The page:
Voice acting “practise” and a “practice” idea

Voice acing practise?I know. I know. The word ‘practice’ in the title “Voice acting practise” is spelled wrong. I did it on purpose, so please, no e-mails about my poor spelling — my iMac’s spell checker already hates me. 😉

I did so because recently some people found my blog by using misspelled words such as “practise”, “voise”, and “copie” in the search engine queries. (If you’re wondering how I know, I use the free Google Analytics to get reports. Good stuff!)

With deep-seated dread in my heart, I frantically spell-checked all of my posts to see if I actually was the culprit. Thankfully, I wasn’t. But it brought about a practice idea…

How about this:

When we feel a particularly strong emotion (say… deep-seated dread when we think we’ve horribly screwed up), we whip out our handy portable voice recorder and describe exactly what is happening — including all the emotions you are feeling right then and there. You’re not trying to “act” out a scene. Just tell it like it is in your own words. (You do carry a portable voice recorder with you everywhere you go, right?)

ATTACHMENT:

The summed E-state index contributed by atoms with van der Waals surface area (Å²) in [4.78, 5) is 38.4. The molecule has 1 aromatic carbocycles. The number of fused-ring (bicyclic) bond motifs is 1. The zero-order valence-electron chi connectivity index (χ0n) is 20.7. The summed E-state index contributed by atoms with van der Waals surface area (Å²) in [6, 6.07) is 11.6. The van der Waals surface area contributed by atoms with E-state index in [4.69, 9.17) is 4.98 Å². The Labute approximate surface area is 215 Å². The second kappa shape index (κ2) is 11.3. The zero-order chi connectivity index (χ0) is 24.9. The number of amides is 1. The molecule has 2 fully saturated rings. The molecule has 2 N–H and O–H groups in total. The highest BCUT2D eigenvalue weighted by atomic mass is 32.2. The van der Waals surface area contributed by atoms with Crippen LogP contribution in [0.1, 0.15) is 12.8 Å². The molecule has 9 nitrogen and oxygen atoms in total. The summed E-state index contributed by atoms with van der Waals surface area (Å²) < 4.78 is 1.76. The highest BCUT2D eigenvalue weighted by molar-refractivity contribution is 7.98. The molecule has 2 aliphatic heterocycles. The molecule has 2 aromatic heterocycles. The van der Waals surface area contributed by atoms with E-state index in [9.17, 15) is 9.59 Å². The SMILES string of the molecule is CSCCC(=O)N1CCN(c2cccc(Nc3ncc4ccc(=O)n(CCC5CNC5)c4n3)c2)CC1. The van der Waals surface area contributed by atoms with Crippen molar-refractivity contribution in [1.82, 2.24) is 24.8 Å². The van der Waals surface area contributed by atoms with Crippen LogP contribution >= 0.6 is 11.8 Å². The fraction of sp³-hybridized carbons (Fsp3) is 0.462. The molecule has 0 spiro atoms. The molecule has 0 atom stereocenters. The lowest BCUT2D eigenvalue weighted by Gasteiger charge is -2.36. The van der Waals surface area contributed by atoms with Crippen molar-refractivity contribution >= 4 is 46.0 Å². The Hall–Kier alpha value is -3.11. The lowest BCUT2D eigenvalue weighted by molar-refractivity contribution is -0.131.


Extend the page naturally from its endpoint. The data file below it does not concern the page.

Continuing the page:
Later, you can listen back to the recording to hear how your voice sounded; complete with all of your naturally occurring emotions. In this way you can learn how your voice really sounds when you are speaking with true emotions. You could even listen back to different “emotional events” during your practice sessions and try to recapture the feeling and the sound in your reads.

What do you think?
Is this a good way to “practise your voise acting and copie”? 😉


  1. Very useful and informative. This just shows the changing of our language. There are (or were) two spellings for “practice”. Practice: a ritual or way of doing things. ‘It is the practice of my people to shake hands.’ Practise: to perform a task sufficient times to become adept at it. ‘I practise my character voices every day.’ I always remember the difference between the two by the fact that there is only one ‘C’ in “Carnegie Hall”. (How do you get to Carnegie Hall? Practise, practise, practise.)

  2. Steven,

    Thanks for the heads up!

    After reading your comment I checked my real hardcover dictionary and discovered that the “practice” spelling now covers both meanings. But “practise” is still a correct spelling for only the meaning of “repeat an act in order to become good at it.”

    Thanks again!

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